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Re: The Years 1991-1995, the Refusal of Arab Aid, and Delays Ordering Protein Biscuits Pt II

Dear Drew and All,

On the second and third points, it is perfectly true that the Iraqi
government formally stopped accepting humanitarian aid last June, and that
it has not ordered the quantities of high protein biscuits for pregnant and
lactating mothers permitted by the UN.

2) AID

There are some interesting details about the ban on humanitarian aid that I
think deserve to be understood. They are not offered as justifications for
Baghdad's policy, but as important pieces of context.

On a visit to Iraq last August, not long after the ban on humanitarian aid
was instituted, I was surprised to find that virtually every NGO working in
government-controlled Iraq was still operating, and in some cases expanding
their operations (Mennonite Central Committee, Middle East Council of
Churches, etc.).

At the Office of the UN Humanitarian Coordinator in Baghdad, I was presented
with a bundle of documents on oil-for-food. One of the 986 Updates was
entitled 'Special flights carrying humanitarian supplies (and approved by
the 661 [Sanctions] Committee' (u-humfly.Rev11, 7 June 1998). This listed 21
special flights between 31 Jan and 5 June 1998, one of which was from the
USA (34.8 tons of medicines and nutrition supplements, 28 April, two

It was suggested while I was in Iraq that Baghdad had been worried by the
appearance generated by the flights (and the high media profile they
attracted), that the humanitarian situation was being solved, when in fact
these consignments were a mere drop in the ocean. The favourable publicity
given to the US airlift may have been particularly worrying from this point
of view.

While most flights carried several tons of supplies, some did not. A flight
from Russia on 8 May 1998 carried 20 kilograms of medicines, according to
the UN Update. (This is substantially less than was taken in the February
1998 Voices delegation that I took part in.) The last flight listed took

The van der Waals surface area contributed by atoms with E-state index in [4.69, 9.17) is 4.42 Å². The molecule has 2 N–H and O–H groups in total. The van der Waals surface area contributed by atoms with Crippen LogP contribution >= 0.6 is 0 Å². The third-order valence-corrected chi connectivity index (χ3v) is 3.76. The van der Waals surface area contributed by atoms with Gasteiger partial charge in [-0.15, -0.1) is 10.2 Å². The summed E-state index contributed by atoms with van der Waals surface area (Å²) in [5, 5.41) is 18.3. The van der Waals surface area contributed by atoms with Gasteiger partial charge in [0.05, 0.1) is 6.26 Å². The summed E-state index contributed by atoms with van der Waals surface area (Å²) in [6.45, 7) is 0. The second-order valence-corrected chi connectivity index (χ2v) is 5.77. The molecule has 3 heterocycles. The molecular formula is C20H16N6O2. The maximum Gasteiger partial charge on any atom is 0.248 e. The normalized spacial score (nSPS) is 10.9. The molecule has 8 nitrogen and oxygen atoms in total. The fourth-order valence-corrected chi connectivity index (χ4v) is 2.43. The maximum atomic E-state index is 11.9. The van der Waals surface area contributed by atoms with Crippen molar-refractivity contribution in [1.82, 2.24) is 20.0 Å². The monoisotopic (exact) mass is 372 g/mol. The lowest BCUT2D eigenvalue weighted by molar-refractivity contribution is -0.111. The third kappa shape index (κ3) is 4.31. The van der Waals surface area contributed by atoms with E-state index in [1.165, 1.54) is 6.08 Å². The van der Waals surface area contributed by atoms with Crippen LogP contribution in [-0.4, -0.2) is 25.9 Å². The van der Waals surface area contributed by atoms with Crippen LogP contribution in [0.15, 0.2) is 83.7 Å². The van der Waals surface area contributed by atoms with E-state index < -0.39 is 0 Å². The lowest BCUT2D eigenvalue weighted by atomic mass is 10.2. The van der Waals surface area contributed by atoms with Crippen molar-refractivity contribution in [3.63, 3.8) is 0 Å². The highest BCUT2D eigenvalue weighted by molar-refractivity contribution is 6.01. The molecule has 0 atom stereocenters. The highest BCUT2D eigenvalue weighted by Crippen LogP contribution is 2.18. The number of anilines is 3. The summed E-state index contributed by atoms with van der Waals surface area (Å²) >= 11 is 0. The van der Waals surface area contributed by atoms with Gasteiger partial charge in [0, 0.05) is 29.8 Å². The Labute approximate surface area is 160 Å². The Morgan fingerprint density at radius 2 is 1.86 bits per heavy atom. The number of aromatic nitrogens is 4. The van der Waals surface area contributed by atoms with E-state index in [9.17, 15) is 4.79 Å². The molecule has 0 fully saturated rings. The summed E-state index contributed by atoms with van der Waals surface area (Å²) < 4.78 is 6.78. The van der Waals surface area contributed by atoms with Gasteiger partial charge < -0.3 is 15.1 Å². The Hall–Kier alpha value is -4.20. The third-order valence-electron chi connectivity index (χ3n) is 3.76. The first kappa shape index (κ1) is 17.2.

place on 5 June 1998 and carried a delegation of 113, a crew of 14, and NO
CARGO. The ban on humanitarian donations from foreign countries was imposed
the following day.

Last August, I was under the impression that the humanitarian aid ban was in
effect mainly against the big humanitarian flights. This may have been a
misperception, and/or there may have been a change in policy since then.


The 18 May 1999 Secretary-General's report notes (para. 37) that as at 31
March 1999 the Iraqi Ministry of Health had signed 'four contracts for
therapeutic milk and three contracts for high protein biscuits.' 'The first
contract valued at $1,692,100 for the procurement of high protein biscuits
was received by the Security Council Committee on 3 March 1999 and approved
on 9 March, but the supply has not yet arrived in the country.' Phase IV and
Phase V (just ended) both allocated $8 million for high protein biscuits,
giving a theoretical total of $16m which could have been ordered by now,
rather than just $1.7m.

(The $16m figure may have been affected by oil revenue shortfalls which have
seen allocations being transferred from Phase IV to Phase V, though the
Secretary-General's report gives no indication of this effect.)

So far as I know, no explanation has yet been offered for the Iraqi
government's delay in ordering this crucial targeted nutritional supplement.

Milan Rai

-----Original Message-----
From: Hamre, Drew <>
To: 'Iraq-CASI - Discussion' <>
Date: 21 May 1999 16:12
Subject: The Years 1991-1995, the Refusal of Arab Aid, and Delays Ordering
Protein Biscuits

>> Does anyone have information which rebuts the following arguments for
>> Saddam's complicity in the humanitarian disaster:
>> (1) Saddam refused oil-for-food for five years
>> (2) Saddam has recently refused Arab aid
>> (3) Iraqi administrators have consistently delayed ordering protein
>> biscuits permitted under oil-for-food
>> Believe the issue with (1) had to do with Iraqi sovereignty and the
>> relatively small amounts being tendered.  (A collection of communications
>> between the UN and Iraq for the period 1990-1996 is available as a UN
>> 'Blue Book'; perhaps this would be helpful?)
>> Apparently, (2) stems chiefly from a Barbara Crossette article in the
>> NYTimes, which contained the assertion but few details.
>> In the overall scheme of things, (3) is a relatively minor issue.
>> However, it remains a sore point among OIP administrators and receives
>> coverage as a result.
>> Any information would be sincerely appreciated.
>> Regards,
>> Drew Hamre
>Minneapolis, MN USA
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